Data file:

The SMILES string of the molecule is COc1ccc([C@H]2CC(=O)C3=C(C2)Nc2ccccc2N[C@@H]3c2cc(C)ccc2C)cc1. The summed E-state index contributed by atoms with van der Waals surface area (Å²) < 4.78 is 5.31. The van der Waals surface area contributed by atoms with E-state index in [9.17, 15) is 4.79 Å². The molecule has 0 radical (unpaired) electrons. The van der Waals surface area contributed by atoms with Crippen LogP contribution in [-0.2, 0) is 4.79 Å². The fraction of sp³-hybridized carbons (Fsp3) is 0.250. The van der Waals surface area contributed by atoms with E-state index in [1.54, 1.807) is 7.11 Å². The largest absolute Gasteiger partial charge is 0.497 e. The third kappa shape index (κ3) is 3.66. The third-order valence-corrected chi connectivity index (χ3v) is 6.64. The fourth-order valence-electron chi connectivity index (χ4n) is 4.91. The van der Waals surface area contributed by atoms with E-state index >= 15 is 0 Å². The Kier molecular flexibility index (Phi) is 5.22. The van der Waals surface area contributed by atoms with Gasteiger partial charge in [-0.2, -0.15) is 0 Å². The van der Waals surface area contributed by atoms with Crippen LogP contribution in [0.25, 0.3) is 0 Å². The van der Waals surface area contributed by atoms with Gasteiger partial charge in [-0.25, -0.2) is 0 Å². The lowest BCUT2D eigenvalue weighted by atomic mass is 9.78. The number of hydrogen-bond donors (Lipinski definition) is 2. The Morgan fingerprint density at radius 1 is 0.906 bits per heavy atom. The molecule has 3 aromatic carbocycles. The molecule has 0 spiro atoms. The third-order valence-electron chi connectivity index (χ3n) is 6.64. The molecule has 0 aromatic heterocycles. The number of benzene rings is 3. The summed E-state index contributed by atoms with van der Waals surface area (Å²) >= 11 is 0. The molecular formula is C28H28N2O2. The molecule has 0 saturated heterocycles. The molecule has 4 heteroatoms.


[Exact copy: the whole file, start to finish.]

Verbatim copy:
The SMILES string of the molecule is COc1ccc([C@H]2CC(=O)C3=C(C2)Nc2ccccc2N[C@@H]3c2cc(C)ccc2C)cc1. The summed E-state index contributed by atoms with van der Waals surface area (Å²) < 4.78 is 5.31. The van der Waals surface area contributed by atoms with E-state index in [9.17, 15) is 4.79 Å². The molecule has 0 radical (unpaired) electrons. The van der Waals surface area contributed by atoms with Crippen LogP contribution in [-0.2, 0) is 4.79 Å². The fraction of sp³-hybridized carbons (Fsp3) is 0.250. The van der Waals surface area contributed by atoms with E-state index in [1.54, 1.807) is 7.11 Å². The largest absolute Gasteiger partial charge is 0.497 e. The third kappa shape index (κ3) is 3.66. The third-order valence-corrected chi connectivity index (χ3v) is 6.64. The fourth-order valence-electron chi connectivity index (χ4n) is 4.91. The van der Waals surface area contributed by atoms with E-state index >= 15 is 0 Å². The Kier molecular flexibility index (Phi) is 5.22. The van der Waals surface area contributed by atoms with Gasteiger partial charge in [-0.2, -0.15) is 0 Å². The van der Waals surface area contributed by atoms with Crippen LogP contribution in [0.25, 0.3) is 0 Å². The van der Waals surface area contributed by atoms with Gasteiger partial charge in [-0.25, -0.2) is 0 Å². The lowest BCUT2D eigenvalue weighted by atomic mass is 9.78. The number of hydrogen-bond donors (Lipinski definition) is 2. The Morgan fingerprint density at radius 1 is 0.906 bits per heavy atom. The molecule has 3 aromatic carbocycles. The molecule has 0 spiro atoms. The third-order valence-electron chi connectivity index (χ3n) is 6.64. The molecule has 0 aromatic heterocycles. The number of benzene rings is 3. The summed E-state index contributed by atoms with van der Waals surface area (Å²) >= 11 is 0. The molecular formula is C28H28N2O2. The molecule has 0 saturated heterocycles. The molecule has 4 heteroatoms.